Berkland, C., Kim, K.. & Pack, D.W. Pharm Res (2003) 20: 1055. doi:10.1023/A:1024466407849
Purpose. Although the rate of drug release from poly(D,L-lactide-co-glycolide) (PLG) microspheres is often modulated by changing fabrication conditions or materials, the specific factors directly controlling the release profiles are often unclear. We have fabricated uniform rhodamine- and piroxicam-containing microspheres, 10 to 100 μm in diameter, to better understand how microsphere size controls drug release.
Methods. Drug distribution within the microspheres was examined using confocal fluorescence microscopy. The rate of polymer degradation was determined as the change in molecular weight, measured by gel permeation chromatography, during in vitro degradation experiments. Further, changes in the surface and interior morphology of the particles during in vitro degradation were investigated by scanning electron microscopy.
Results. Microsphere size greatly affected drug distribution. Small (∼10-μm) microspheres showed an essentially uniform drug distribution. Larger (∼100-μm) microspheres showed redistribution of drug to specific regions of the microspheres. Rhodamine partitioned to the surface and piroxicam partitioned to the interior of large PLG microspheres. Further, the rate of polymer degradation increased with microsphere size, possibly the result of a more acidic interior caused by increased accumulation of hydrolyzed polymer products in larger particles. Finally, larger microspheres developed a more porous interior structure during the drug release.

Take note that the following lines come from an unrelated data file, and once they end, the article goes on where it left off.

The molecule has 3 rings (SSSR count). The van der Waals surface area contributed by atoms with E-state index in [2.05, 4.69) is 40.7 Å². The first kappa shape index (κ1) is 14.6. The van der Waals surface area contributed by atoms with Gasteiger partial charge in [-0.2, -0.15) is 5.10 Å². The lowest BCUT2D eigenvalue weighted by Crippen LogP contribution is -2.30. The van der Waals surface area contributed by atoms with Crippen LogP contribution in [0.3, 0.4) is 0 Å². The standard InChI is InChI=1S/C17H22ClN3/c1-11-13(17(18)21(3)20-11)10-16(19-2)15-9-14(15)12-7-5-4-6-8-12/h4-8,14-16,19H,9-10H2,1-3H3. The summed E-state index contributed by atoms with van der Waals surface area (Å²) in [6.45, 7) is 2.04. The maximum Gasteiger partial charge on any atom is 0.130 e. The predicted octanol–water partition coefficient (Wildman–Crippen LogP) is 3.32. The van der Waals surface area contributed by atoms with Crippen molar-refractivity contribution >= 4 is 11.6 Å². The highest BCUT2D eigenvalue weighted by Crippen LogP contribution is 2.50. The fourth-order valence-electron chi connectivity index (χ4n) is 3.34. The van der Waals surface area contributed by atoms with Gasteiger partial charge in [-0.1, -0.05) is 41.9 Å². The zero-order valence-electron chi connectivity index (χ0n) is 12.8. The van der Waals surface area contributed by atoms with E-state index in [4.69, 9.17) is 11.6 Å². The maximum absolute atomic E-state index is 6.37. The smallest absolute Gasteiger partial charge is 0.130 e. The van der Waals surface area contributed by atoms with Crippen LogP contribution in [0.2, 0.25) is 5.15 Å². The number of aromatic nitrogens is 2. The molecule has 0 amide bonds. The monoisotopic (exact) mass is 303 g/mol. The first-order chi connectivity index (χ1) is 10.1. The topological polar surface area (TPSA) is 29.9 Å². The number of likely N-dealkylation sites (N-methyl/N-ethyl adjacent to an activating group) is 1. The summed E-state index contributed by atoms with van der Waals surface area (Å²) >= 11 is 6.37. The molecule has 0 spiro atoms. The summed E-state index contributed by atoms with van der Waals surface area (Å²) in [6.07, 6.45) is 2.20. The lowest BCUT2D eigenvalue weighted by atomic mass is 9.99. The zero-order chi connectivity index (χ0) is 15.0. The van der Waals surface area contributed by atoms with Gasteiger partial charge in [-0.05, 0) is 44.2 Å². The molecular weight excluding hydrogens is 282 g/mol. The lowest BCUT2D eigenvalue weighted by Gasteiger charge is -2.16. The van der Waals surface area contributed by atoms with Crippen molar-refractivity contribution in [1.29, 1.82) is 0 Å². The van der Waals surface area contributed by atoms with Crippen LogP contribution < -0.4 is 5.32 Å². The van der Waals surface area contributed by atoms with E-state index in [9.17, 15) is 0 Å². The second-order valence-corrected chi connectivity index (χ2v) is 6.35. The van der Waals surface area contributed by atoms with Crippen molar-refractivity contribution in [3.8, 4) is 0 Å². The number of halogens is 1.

Conclusions. Microsphere size affects drug release not only through changes in diffusion rates but also through secondary effects including drug distribution in the particle, polymer degradation rate, and microsphere erosion rates.